Note: This is a continuation of my recent trip to Poland. Read the first part here.
Two things that I really enjoy are trains and beer. They’re great by themselves, but it’s an unstoppable situation when you mix them together. If I have the option to ride a train, I’ll pick it over nearly any other form of transport. And if it’s possible to drink some beer on this train, I will definitely make sure that happens.
I spent the majority of my trip to Poland in the capital city of Warsaw, but my buddy Jake and I decided that we needed to get out of the big city and see something else. He started suggesting bus times, and I almost punched him in the face, so we redirected the plan to the train station. I don’t know the time or price difference of the two means of transport, and frankly, I don’t care.
We were asking our (not very helpful) hostel staff about train times, prices, and when to go. She told us that the time and day that we were going is the worst possible, but we shouldn’t have any trouble getting tickets. Since it was Easter weekend, everyone would be leaving the city for their hometowns to spend the holiday with their family. She said something like, “It’s not like an Indian train where people will be hanging out the windows and sitting on the roof, but it’ll be pretty close to that.”
I assumed we would need plenty of beer for this one.
The train station was a mad house, and after about 30 minutes in line, we were able to buy our tickets. Somehow we managed to get an “Under 26” discount on one of them, but not the other – confusing since we’re the same age and tried to buy two. It wasn’t worth getting back in line to try to exchange it.
We found the track (or so we thought) and went searching for a store to buy some sandwich stuff and the necessary beverages. Conveniently, the train station was attached to a mall that had a big supermarket in it. Time was short, so we frantically ran around the store (that was even more crowded than the train station) and threw various items in our baskets.
Finally, we went to pay and realized that there was only one line and it had about 100 people in it. After thinking I might have to eat my food or die of starvation before I can even pay, I realized that it had a system to it all. There were between 10 and 20 cash registers, and when you got to the front of the line, an machine would ding and show the number of an open one. It all seemed very efficient.
I let my buddy go first thinking it would be quicker if I went to the next open one instead of trying to leapfrog onto his cashier. DING. Lucky number 13 came up. I counted my way down the line of numbers until I noticed that it ended at 12. But I was supposed to go to 13. But 12 was the last one. Uh-oh.
Past checkout 12, there were a few little counters that looked more like a place where people would return things or do other customer service related transactions. They didn’t look like good old number 13, but I had to go somewhere, and I couldn’t go back to that zoo of a line. If I tried to start all over, I would miss my train. Desperate times call for desperate measures.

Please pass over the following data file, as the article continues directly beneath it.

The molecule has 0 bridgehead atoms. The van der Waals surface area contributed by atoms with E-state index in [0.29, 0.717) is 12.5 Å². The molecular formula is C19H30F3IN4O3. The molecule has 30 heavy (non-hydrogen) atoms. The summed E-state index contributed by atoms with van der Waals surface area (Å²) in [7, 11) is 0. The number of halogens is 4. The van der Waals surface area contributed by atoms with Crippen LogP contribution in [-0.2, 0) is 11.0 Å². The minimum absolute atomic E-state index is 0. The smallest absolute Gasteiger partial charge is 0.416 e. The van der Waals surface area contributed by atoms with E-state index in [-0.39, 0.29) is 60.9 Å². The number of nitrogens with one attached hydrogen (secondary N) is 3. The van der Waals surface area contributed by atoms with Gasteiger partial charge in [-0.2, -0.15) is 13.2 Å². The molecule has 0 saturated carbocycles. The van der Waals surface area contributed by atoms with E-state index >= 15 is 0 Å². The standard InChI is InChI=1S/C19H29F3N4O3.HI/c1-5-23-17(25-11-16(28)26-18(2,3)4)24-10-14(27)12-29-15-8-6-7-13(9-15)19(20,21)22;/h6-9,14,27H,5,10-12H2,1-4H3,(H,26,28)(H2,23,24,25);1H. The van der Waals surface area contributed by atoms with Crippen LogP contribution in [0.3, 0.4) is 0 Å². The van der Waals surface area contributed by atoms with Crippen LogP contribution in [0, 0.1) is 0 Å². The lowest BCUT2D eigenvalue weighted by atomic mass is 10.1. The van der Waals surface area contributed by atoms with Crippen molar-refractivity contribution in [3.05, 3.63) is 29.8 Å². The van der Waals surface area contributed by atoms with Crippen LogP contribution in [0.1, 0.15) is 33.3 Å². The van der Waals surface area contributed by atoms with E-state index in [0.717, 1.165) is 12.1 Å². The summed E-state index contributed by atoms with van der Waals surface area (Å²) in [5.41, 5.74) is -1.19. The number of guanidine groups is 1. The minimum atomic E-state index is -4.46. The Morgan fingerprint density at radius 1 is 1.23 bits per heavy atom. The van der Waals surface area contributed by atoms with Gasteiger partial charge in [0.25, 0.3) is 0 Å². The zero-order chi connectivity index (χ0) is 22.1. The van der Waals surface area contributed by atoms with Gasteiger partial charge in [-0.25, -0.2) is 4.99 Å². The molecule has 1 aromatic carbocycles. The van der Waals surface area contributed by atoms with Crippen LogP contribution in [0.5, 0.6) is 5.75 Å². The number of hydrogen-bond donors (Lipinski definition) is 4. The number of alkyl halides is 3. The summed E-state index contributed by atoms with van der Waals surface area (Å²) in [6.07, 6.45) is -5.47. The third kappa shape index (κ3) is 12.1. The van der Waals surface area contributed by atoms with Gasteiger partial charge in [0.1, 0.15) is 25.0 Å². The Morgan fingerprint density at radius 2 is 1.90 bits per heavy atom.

Then, one of the guys at these little checkouts starts waving frantically and yelling at me. His arm motions said to come over here and hurry, but his tone of voice and body language seemed similar to a momma bear when you are considering approaching her cubs. With no other options, I pushed forward.
The guy looked so familiar, but I couldn’t figure out why. It seemed like I knew him from somewhere, or maybe I had just seen pictures of him. But who was he? I’d been in Warsaw for a few days, maybe our paths had already crossed.
I didn’t have time to think about it because the fear inspired by his words jabbered in an unknown tongue caused me to put my basket on the counter. It’s a trend that I’m used to at smaller places like this. The cashier can take it right out of your basket, scan it, and stick it in another basket so you can bag it up out of their way.
He didn’t like this plan.
Yelling something at me, I told him that I didn’t understand and asked if he spoke English. The message of my sentence got across, but it didn’t change his attitude at all. He kept pointing at my basket and shouting. So, I took it off, put it on the floor, and started to unload it. He also didn’t like this. I tried putting it on the bagging area of the checkout to my left. He really didn’t like this.
Through all the shouting, I realized I had one option – be like him. I turned my basket upside down so the stuff all fell out in front of him, tossed it away, and gave him a dirty look. He returned the glare but stopped shouting.
Once he was quiet for a second, I realized exactly why he was so familiar. He was the spitting image of Vladimir Putin, the Russian President (or whatever title he calls himself this week). I’m pretty convinced that this guy is Vlad’s twin brother who was exiled to a Warsaw grocery store to prevent any competition, and that’s why he was so pissed off.
After some more yelling on both sides, I parted with the last of my cash. I was going to use my debit card to eliminate the necessity of finding another ATM, but I didn’t feel like going down that road with Cashier Putin.
I bagged my groceries, watched him yell at the next customer, and headed towards my train.
Oh yes, the train. That’s another great story, but I’ll save it for another day. It involves a pirate and the beginning of my life as a fugitive in the Polish countryside…
Polish word of the day:
I struggled with the pronunciation of this word the whole trip, and I never really did get it down. Since then, I’ve forgotten it completely, so don’t even ask me how to say it. It means „thank you”. Not surprisingly, I didn’t say it at the grocery store.